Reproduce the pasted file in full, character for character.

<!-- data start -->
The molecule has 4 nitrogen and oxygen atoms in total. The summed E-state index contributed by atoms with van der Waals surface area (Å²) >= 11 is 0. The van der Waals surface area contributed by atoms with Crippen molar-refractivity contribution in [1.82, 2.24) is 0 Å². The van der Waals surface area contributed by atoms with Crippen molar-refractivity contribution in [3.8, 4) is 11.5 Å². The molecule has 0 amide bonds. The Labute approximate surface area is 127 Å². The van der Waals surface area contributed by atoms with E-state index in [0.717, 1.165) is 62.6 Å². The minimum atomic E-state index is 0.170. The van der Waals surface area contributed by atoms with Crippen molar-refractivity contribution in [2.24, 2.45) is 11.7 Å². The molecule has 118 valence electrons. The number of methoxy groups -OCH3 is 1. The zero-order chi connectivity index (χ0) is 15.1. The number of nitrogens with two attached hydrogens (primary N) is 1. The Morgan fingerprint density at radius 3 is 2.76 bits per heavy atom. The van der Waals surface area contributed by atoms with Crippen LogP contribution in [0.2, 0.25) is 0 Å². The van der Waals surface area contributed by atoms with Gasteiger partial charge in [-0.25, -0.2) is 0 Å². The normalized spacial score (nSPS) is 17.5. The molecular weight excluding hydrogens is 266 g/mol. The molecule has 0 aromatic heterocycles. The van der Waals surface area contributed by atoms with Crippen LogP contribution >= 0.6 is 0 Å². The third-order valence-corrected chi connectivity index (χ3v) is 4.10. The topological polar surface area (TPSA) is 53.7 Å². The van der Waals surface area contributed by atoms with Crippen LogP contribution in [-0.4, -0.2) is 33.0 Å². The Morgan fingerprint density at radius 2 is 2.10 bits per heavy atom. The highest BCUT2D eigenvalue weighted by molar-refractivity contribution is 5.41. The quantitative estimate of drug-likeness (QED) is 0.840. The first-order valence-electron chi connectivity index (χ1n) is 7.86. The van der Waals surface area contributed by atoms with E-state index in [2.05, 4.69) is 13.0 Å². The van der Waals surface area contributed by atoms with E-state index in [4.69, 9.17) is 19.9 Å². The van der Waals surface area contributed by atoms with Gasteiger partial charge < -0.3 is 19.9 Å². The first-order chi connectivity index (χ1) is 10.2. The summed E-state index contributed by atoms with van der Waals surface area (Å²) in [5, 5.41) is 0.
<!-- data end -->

The molecule has 4 nitrogen and oxygen atoms in total. The summed E-state index contributed by atoms with van der Waals surface area (Å²) >= 11 is 0. The van der Waals surface area contributed by atoms with Crippen molar-refractivity contribution in [1.82, 2.24) is 0 Å². The van der Waals surface area contributed by atoms with Crippen molar-refractivity contribution in [3.8, 4) is 11.5 Å². The molecule has 0 amide bonds. The Labute approximate surface area is 127 Å². The van der Waals surface area contributed by atoms with E-state index in [0.717, 1.165) is 62.6 Å². The minimum atomic E-state index is 0.170. The van der Waals surface area contributed by atoms with Crippen molar-refractivity contribution in [2.24, 2.45) is 11.7 Å². The molecule has 118 valence electrons. The number of methoxy groups -OCH3 is 1. The zero-order chi connectivity index (χ0) is 15.1. The number of nitrogens with two attached hydrogens (primary N) is 1. The Morgan fingerprint density at radius 3 is 2.76 bits per heavy atom. The van der Waals surface area contributed by atoms with Crippen LogP contribution in [0.2, 0.25) is 0 Å². The van der Waals surface area contributed by atoms with Gasteiger partial charge in [-0.25, -0.2) is 0 Å². The normalized spacial score (nSPS) is 17.5. The molecular weight excluding hydrogens is 266 g/mol. The molecule has 0 aromatic heterocycles. The van der Waals surface area contributed by atoms with Crippen LogP contribution >= 0.6 is 0 Å². The third-order valence-corrected chi connectivity index (χ3v) is 4.10. The topological polar surface area (TPSA) is 53.7 Å². The van der Waals surface area contributed by atoms with Crippen LogP contribution in [-0.4, -0.2) is 33.0 Å². The Morgan fingerprint density at radius 2 is 2.10 bits per heavy atom. The highest BCUT2D eigenvalue weighted by molar-refractivity contribution is 5.41. The quantitative estimate of drug-likeness (QED) is 0.840. The first-order valence-electron chi connectivity index (χ1n) is 7.86. The van der Waals surface area contributed by atoms with E-state index in [2.05, 4.69) is 13.0 Å². The van der Waals surface area contributed by atoms with E-state index in [4.69, 9.17) is 19.9 Å². The van der Waals surface area contributed by atoms with Gasteiger partial charge < -0.3 is 19.9 Å². The first-order chi connectivity index (χ1) is 10.2. The summed E-state index contributed by atoms with van der Waals surface area (Å²) in [5, 5.41) is 0.